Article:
Nation's Tri blog

Lauren PRR Blog post

I have been a runner for 15 years competing in distances from 10k to ultra-marathons. Until recently, I have enjoyed running for hours at a time through the woods in pure bliss with no desire to change it up. Then…. I got a sweet road bike for my 30th birthday and suddenly triathlon was much more of a reality for me. The decision to sign up for Nation’s Tri was an easy one. I love a new challenge and why not make my first one an incredible race in one of the best cities in the world?

Like most other runners, all we like to do is run. As such, adding both cycling and swimming to my training routine was a big adjustment. On one hand, my training experience has been exhilarating. I am an endurance junkie who just added two new drugs of choice! I love the new challenges of figuring out how far and fast I can go on the bike and hitting the pool hard each time. This is part of the fun that I think any triathlete can understand.

On the other hand, my training experience has also been humbling and therefore incredibly valuable. First, there is a whole new world of equipment, terms, and training techniques that I need to learn. “Did I mispronounce Cervelo? When am I going to graduate to clip-in pedals?” and, most importantly, “Does this swim cap make me look fat?” It can be easy to feel like the new kid at school especially when you see tons of expensive gear sporting, typical type A Washingtonians crushing it out on the W&OD every weekend.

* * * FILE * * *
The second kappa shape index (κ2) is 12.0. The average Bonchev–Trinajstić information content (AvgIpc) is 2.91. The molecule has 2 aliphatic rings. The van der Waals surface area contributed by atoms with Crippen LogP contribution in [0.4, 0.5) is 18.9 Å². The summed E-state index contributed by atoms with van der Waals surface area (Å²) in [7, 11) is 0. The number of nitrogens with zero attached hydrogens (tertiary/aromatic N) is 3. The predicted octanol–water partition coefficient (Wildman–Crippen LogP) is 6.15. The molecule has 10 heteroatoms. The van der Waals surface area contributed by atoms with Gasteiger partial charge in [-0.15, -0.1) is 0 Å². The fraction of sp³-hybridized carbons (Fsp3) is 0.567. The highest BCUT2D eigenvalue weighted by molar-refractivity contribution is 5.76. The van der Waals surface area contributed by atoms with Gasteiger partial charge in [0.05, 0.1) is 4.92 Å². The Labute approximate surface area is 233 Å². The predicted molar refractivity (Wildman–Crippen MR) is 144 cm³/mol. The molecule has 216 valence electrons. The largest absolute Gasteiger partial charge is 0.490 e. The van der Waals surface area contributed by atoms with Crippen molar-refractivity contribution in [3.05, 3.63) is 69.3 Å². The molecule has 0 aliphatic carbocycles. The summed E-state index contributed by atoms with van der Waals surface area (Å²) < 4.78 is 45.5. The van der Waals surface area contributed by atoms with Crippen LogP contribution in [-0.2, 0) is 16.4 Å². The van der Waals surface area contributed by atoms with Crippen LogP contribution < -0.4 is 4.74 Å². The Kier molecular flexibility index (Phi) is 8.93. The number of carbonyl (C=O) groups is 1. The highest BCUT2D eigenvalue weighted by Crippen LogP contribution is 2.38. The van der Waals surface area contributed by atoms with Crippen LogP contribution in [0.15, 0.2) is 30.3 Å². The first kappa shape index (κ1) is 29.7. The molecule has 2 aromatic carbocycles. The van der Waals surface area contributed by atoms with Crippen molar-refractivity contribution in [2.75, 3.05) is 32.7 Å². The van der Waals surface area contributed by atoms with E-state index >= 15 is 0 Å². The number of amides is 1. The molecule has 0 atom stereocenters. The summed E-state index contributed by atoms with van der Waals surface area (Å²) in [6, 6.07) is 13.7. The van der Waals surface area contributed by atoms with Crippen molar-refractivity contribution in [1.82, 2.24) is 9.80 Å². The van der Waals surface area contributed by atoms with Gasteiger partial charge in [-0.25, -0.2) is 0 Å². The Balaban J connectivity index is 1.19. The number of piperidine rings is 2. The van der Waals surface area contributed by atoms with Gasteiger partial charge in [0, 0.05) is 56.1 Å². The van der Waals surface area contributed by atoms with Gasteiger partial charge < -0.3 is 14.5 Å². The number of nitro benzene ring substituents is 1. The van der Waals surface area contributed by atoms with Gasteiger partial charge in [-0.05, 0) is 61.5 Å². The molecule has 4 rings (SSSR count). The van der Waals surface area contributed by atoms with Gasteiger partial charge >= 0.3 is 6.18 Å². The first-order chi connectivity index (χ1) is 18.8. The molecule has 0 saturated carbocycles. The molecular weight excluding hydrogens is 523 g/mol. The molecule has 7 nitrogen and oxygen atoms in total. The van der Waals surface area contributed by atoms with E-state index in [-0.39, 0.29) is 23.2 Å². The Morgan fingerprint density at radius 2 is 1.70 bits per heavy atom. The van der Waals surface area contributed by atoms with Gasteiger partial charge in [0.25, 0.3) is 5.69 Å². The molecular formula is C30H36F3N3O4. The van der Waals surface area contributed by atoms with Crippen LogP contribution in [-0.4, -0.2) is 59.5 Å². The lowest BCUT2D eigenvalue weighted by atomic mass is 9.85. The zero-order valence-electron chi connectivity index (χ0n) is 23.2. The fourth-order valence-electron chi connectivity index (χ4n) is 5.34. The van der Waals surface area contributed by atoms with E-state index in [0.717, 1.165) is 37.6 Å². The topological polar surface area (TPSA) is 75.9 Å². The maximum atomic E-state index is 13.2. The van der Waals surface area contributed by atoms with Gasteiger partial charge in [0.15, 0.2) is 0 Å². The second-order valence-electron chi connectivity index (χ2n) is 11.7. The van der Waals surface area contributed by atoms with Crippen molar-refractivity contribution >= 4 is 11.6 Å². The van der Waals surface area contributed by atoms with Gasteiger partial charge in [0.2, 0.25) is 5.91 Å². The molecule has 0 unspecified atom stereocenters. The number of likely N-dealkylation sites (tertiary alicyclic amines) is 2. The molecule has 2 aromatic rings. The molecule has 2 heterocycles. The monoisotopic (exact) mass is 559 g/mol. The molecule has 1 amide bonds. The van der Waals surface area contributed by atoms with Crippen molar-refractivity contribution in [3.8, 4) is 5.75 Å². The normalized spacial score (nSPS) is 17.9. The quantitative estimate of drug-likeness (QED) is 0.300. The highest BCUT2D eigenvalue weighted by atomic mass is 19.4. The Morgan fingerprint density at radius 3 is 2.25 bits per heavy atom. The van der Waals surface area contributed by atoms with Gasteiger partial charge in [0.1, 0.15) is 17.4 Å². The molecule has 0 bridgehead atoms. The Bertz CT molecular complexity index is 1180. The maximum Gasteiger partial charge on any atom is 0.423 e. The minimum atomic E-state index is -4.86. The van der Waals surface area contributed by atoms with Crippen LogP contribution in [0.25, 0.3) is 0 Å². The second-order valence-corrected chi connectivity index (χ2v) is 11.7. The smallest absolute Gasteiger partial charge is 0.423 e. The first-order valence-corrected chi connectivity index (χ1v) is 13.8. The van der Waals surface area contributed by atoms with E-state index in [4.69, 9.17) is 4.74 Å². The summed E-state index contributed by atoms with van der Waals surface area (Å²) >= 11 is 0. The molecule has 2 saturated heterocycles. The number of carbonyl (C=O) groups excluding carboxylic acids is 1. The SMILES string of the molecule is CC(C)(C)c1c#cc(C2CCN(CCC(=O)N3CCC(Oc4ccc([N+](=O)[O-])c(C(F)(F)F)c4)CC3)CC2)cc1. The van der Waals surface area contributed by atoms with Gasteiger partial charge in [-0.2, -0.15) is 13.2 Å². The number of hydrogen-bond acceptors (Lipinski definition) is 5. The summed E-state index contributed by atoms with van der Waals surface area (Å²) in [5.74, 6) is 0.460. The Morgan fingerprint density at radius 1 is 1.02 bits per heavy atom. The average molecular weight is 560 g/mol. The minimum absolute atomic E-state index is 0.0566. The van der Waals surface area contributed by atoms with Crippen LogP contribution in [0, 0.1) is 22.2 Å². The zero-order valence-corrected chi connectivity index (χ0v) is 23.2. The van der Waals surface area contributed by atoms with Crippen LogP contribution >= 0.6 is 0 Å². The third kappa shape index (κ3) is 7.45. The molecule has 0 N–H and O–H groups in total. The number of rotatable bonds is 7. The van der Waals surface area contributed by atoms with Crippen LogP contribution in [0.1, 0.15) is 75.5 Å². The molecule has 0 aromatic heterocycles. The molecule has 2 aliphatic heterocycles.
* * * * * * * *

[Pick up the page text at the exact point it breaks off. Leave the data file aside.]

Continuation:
I am also realizing the differences in recovery time between swimming, biking, and running. I can run 20 miles easy, but after a mile in the pool, I just want to eat and nap immediately. And boy am I starting to see and FEEL changes in my body by working muscles through swimming and biking that remained dormant with years of running.

My biggest area of unknown is what to expect on race day. This is something that can only be achieved through experience. The swim is a huge question mark for me. I know that I will be prepared for the distance but I have never been thrown in the water with that many people at one time. I am worried about the frantic start and getting kicked or pushed under.

The ‘crowd factor’ also causes some concern for me on the bike. Most of my training rides are solo or with one other person. I have never been in a race atmosphere. I don’t want to take a fall or have any mechanical issues.

Another big difference between running and tri is that you have to prepare a LOT more gear. I am worried about packing everything that I need and preparing everything for transition in a smart way. Though I will spend hours mentally tweaking my race plan, as a newbie, you just don’t know what you don’t know.

Most of all, I am excited to get the first one under my belt so that I will know what to do better the next time. Pushing myself out of my comfort zone has already been hugely beneficial as a runner and a person. Thanks to Nations Tri for hosting this amazing event which is so much more than just a race.

Lauren E. Klumpp

Lauren has been a distance runner for 15 years and now coaches marathon and half marathon distance runners with Potomac River Running. Lauren is currently making the transition from ultramarathons to triathlon and loving every minute of it. She is also the founder of FOUR Corners Running offering social groups and travel experiences for runners. You can follow her training and travels at